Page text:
A “lawsuit loan” is a loan made to a plaintiff to cover costs until a lawsuit is settled.
Imagine you are in an accident where it is clear that the other party is both insured and at fault. Settlements take months if not years to negotiate and sometimes you even need to sue your own insurance company to get paid. You might be both injured and out of work. And if your everyday expenses don’t sink your finances, legal expenses might.
You might seek a lawsuit loan in order to pay your bills and/or legal expenses and count on paying back the loan when you collect a judgement.
Lawsuit lenders use lawyers to vet cases for their likely payout. They usually loan less than 20 percent of that amount. And then they charge a very very high interest rate for the money. They even run funds to raise capital for payouts, paying a smaller percentage to investors than they collect from the plaintiff.
Are lawsuit loans a good idea for plaintiffs?
No. Anytime you can avoid taking a loan at 50% or even 100% interest you should avoid it.
The possible need to fund a lawsuit is another reason to have a healthy emergency fund. Funding your retirement accounts is important. But we also recommend saving and investing some of your retirement funding in a taxable account. There are many financial planning reasons you might need a large amount of taxable savings (buying a house, the gap years, etc.) and funding a lawsuit is yet another.
In that regard they are like reverse mortgages, the only option when you have not planned well.
Are lawsuit loans a good idea for trial lawyers?
Yes. When a desperate plaintiff approaches you with a case where the likely payout is large, and you would like to take the case, you want to be able to take the case. Perhaps you can take the case based on a contingency fee of 30%, but that may not cover your business expenses and leave the plaintiff little off of which to live.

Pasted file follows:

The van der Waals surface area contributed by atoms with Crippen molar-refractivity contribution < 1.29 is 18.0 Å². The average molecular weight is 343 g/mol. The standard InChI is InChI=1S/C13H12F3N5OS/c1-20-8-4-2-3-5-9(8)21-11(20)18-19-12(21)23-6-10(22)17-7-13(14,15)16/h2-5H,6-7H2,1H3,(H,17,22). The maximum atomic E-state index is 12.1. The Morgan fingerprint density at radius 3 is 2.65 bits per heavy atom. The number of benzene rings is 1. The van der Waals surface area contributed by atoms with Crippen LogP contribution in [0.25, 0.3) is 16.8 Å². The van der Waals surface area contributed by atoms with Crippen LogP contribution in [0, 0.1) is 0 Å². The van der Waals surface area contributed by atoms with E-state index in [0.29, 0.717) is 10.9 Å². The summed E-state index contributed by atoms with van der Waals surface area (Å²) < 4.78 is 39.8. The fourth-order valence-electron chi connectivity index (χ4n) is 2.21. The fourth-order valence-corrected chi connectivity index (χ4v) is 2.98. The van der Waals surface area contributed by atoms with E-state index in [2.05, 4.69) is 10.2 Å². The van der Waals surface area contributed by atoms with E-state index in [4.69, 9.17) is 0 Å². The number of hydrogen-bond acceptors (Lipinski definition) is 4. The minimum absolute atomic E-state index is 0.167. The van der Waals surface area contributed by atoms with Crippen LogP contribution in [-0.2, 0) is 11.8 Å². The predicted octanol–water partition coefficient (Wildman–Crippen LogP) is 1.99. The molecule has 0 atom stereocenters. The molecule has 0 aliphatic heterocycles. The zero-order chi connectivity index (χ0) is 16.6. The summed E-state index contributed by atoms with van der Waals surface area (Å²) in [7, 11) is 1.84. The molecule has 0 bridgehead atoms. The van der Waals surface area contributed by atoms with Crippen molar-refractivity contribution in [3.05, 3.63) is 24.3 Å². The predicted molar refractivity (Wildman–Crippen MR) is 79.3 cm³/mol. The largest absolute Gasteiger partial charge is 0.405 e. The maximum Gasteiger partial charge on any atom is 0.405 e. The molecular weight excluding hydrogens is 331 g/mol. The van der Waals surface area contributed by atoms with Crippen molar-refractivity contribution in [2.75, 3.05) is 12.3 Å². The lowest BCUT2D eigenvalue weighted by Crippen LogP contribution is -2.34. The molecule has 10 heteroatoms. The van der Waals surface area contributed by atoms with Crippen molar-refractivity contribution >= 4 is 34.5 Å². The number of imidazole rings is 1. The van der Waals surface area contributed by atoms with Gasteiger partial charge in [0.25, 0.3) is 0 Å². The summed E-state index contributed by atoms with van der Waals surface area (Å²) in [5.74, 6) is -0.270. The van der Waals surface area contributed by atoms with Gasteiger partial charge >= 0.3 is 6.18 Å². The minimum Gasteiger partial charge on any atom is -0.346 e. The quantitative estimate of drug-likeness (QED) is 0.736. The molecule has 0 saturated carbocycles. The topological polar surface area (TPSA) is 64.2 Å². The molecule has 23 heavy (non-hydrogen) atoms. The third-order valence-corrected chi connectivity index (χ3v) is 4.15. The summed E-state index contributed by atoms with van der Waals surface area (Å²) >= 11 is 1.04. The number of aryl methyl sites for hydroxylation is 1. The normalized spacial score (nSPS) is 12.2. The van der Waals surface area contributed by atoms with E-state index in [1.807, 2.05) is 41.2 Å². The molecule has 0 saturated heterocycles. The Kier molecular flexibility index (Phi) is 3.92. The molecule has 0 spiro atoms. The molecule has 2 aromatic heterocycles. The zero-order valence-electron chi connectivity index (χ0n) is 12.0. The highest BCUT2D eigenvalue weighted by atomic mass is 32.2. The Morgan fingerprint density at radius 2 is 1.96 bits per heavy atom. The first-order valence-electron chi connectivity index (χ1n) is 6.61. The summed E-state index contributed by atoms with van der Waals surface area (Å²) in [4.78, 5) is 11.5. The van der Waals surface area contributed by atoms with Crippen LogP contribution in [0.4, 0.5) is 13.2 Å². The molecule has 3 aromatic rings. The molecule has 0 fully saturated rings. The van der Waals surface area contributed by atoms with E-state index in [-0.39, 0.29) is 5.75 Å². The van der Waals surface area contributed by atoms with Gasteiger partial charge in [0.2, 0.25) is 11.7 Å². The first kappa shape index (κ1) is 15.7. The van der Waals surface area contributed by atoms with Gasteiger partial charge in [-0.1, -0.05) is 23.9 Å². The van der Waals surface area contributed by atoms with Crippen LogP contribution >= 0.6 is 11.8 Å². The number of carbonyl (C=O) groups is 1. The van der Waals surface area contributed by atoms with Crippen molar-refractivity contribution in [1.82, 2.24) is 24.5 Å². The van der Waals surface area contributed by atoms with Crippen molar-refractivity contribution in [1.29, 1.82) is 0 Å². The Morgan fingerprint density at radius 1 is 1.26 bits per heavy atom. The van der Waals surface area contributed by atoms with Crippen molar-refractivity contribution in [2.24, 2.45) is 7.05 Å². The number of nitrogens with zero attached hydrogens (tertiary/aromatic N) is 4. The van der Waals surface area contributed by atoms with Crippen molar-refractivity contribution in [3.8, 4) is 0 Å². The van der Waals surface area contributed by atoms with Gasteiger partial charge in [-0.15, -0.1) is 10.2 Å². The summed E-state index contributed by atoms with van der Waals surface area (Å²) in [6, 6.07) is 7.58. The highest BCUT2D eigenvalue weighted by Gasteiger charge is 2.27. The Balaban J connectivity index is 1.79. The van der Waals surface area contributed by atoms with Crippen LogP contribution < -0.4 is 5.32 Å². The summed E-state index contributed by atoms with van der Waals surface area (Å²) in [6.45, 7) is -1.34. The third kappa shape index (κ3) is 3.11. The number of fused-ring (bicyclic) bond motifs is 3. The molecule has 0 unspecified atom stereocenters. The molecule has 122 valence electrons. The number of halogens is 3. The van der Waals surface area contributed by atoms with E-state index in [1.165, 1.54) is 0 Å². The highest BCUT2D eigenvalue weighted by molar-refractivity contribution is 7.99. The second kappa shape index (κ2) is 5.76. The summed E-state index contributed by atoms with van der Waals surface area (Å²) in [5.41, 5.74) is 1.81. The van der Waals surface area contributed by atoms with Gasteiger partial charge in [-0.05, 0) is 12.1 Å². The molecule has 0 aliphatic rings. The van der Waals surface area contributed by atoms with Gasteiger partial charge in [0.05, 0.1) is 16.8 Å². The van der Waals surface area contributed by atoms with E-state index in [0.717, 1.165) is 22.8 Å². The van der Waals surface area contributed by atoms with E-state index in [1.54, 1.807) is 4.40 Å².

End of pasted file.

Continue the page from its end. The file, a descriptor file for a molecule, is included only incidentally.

Most clients are not going to have an emergency fund. Most households are living hand-to-mouth. You want to have an easy answer where you can focus on the case (your area of expertise) and not the client’s household budget (not your area of expertise). Sending the client to get a lawsuit loan is an easy answer. Running your own lawsuit loan is even more lucrative. You can get money from investors and make money, not only from the contingency fee, but also from the loan transaction.
Are lawsuit loans a good idea for investors?
Not in my opinion.
They violate too many of the principles I believe make for good stewardship of your resources. If you just subject the idea of a lawsuit loan to the “Ten Questions to Ask a Financial Advisor” they do not fare well on many of them, but especially:
3. Is the daily price of everything you invest in listed in the Wall Street Journal? No. There is no way of knowing what your loan is worth. It is an illiquid investment and most of the time investors undervalue liquidity.